When covering mass shootings, can journalists do better?

Moderator Versha Sharma, Akoto Ofori-Atta, Lori Shontz and Delaney Tarr discuss ways for journalists to do better in their coverage of gun violence. Photo by Zoë Jackson

Every semester, Lori Shontz asks her journalism students at the University of Oregon to imagine if they were to cover a mass shooting.

“It’s very stressful, but I think it’s really important. Otherwise, you’re just going to run on adrenaline. And how would you know what to do?” Shontz asked. “You just don’t.”

Many journalists don’t. But Shontz’s exercise is a useful one borne from experience.

In 2015, when a shooter killed nine people at Umpqua Community College in Roseburg, Oregon – just an hour from the University of Oregon in Eugene – three of Shontz’s students went to cover it.

The proximity of the tragedy inspired Shontz and fellow University of Oregon professor Nicole Dahmen to research ways to minimize harm in communities affected by violence, while accurately reporting on the tragedy. The two professors partnered to create ReportingRoseburg, an in-depth project focused on 19 of the journalists who covered the mass shooting at the community college.

In separate interviews that spanned 45 minutes to two hours, the reporters discussed their experiences from the ethical challenges they faced to their reporting techniques for covering a dangerous incident.

Shontz wanted to learn what journalists could do to make communities affected by violence healthier and how best to minimize harm when covering them.

“As awful as it is to think about how we’re going to do this, or what should we do, journalists need to take time to think about how they would cover a mass tragedy before it happens,” Shontz said. “There needs to be more discussion and debriefing.”

Marjory Stoneman Douglas student speaks out

Shontz shared her ideas on a panel with Marjory Stoneman Douglas student activist Delaney Tarr and The Trace reporter Akoto Ofori-Atta at ONA18.

Tarr recalled the overwhelming media presence in the days after the Parkland, Florida shooting.

“There was a lot of a lot of lines being crossed in the days after the shooting at my school,” Tarr said. “In the days after the vigil, I distinctly remember reuniting with my friends who I hadn’t saw since it happened and sobbing into their arms, and hearing the click of a camera inches from my face.”

When tragedy happens, the media pours in. They leave soon after, too quickly to cover the grieving process or how a community recovers, said Shontz. Journalists must examine whether what they choose to cover is contributing to the number of mass shootings.

“We give an immense amount of coverage to school shootings and mass shootings, which are quite rare compared to day-to-day violence,” Shontz said. “Those news values that we teach give a large emphasis to this.”

For example, criminologist Adam Lankford has conducted research on people motivated by media attention, or fame-seeking mass shooters. He has said this category of shooter seeks out attention and is aware that this kind of act will bring them that attention.

Shontz said the 2015 incident was an example of this: “Seems the more people you kill, the more you’re in the limelight,” the Umpqua Community College shooter wrote in a blog post.

What can journalists do?

“I think we need to be careful about this,” Shontz said. “I’m not in the business of withholding names. That’s not what I do as a journalist. But I do think that the name doesn’t need to be in the lead. The name doesn’t need to be in the headline. There do not need to be repeated photos in the article.”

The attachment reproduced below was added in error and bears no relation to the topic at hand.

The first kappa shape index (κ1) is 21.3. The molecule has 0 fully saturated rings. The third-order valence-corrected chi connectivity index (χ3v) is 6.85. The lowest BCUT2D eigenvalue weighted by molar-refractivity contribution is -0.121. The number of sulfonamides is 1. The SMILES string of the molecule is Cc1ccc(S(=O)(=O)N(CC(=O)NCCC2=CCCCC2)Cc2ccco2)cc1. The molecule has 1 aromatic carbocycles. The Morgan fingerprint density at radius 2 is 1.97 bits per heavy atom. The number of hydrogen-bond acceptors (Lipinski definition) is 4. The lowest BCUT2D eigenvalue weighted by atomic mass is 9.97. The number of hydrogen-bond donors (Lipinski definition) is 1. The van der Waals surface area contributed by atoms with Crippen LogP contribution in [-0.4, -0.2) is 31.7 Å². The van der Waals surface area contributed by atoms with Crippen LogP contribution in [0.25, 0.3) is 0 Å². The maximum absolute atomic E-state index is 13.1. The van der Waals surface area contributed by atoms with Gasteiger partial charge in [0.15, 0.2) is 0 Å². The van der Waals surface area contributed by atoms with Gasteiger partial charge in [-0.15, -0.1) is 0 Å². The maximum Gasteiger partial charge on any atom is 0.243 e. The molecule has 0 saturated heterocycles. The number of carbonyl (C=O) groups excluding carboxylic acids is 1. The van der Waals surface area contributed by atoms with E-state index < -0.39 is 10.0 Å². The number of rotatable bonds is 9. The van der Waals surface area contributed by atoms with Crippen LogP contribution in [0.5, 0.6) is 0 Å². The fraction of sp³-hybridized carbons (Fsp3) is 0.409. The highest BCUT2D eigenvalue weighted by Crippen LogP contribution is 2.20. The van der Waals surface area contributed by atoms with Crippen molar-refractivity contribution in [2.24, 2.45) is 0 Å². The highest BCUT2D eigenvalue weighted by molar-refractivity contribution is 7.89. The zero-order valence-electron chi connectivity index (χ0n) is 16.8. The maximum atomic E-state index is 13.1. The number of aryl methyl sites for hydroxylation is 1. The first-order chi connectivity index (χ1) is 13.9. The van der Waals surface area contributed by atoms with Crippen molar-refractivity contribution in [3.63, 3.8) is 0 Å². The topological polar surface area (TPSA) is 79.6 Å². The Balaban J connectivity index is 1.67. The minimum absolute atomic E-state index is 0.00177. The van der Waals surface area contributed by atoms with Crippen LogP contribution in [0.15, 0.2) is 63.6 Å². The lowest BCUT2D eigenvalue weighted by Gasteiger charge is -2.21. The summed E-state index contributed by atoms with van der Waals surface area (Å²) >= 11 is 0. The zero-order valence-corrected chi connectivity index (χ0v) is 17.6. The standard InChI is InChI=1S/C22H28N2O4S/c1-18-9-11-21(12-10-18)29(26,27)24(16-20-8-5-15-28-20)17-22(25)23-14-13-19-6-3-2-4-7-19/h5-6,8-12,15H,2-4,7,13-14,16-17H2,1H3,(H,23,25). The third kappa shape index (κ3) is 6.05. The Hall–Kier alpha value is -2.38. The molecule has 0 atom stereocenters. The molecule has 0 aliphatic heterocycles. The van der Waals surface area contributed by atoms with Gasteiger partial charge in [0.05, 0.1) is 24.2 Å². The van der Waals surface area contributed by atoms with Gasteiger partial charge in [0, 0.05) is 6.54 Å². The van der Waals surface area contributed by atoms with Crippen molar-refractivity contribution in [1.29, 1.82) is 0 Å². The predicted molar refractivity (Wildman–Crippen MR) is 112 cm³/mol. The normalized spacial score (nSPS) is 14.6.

What reporters choose to put in headlines and leads can be an issue in all forms of violence. Tarr, as well as many of the student activists from Marjory Stoneman Douglas Strong are a part of the #NoNotoriety movement – which aims to keep the names of perpetrators out of the limelight.

“They’ll show their face, they’ll show their words, they’ll show their name, they’ll talk about them,” said Tarr. “But ultimately that’s not where we want the narrative to be focused. All that does is retraumatize us, to give some small incremental knowledge to the public. Knowledge that doesn’t change anything.”

Tarr added that knowing the name of a shooter is fine, but the focus should not be on them alone. “This is about focusing on the victims, the survivors, the heroes. Every person that was affected by it. There’s 3,500 kids and each has their own story. Why focus on the one that was horrible?” she asked.

Don’t put people in danger

Using social media to report on violence comes with a lot of responsibility. Many reporters were criticized when they chose to contact students inside Marjory Stoneman Douglas High School in Parkland, Florida, while the shooter was still at large.

“I don’t think there’s any need to be putting that level of information out there right away, without verifying it,” Shontz said. “I think the Parkland students did an amazing job of covering their own story, and owning their story.

“But I cannot understand any circumstance where I would ever contact someone who was in danger and say, ‘Hey, can you give me more info about what’s going on?’ That should just be stopped. There is no reason to do that.”

Moving forward, Shontz said she hopes newsrooms will become more intentional with their coverage, and continue to ask questions about the reporting processes in violent incidents.

“I think there’s a sense among many journalists that if we can shed light, if we can explain the horror of this, and if people really understand this, something will happen,” Shontz said. “It’s (been) 20 years and nothing’s happened. Not only is nothing changing, but it’s getting worse. Do we have any role in that at all?”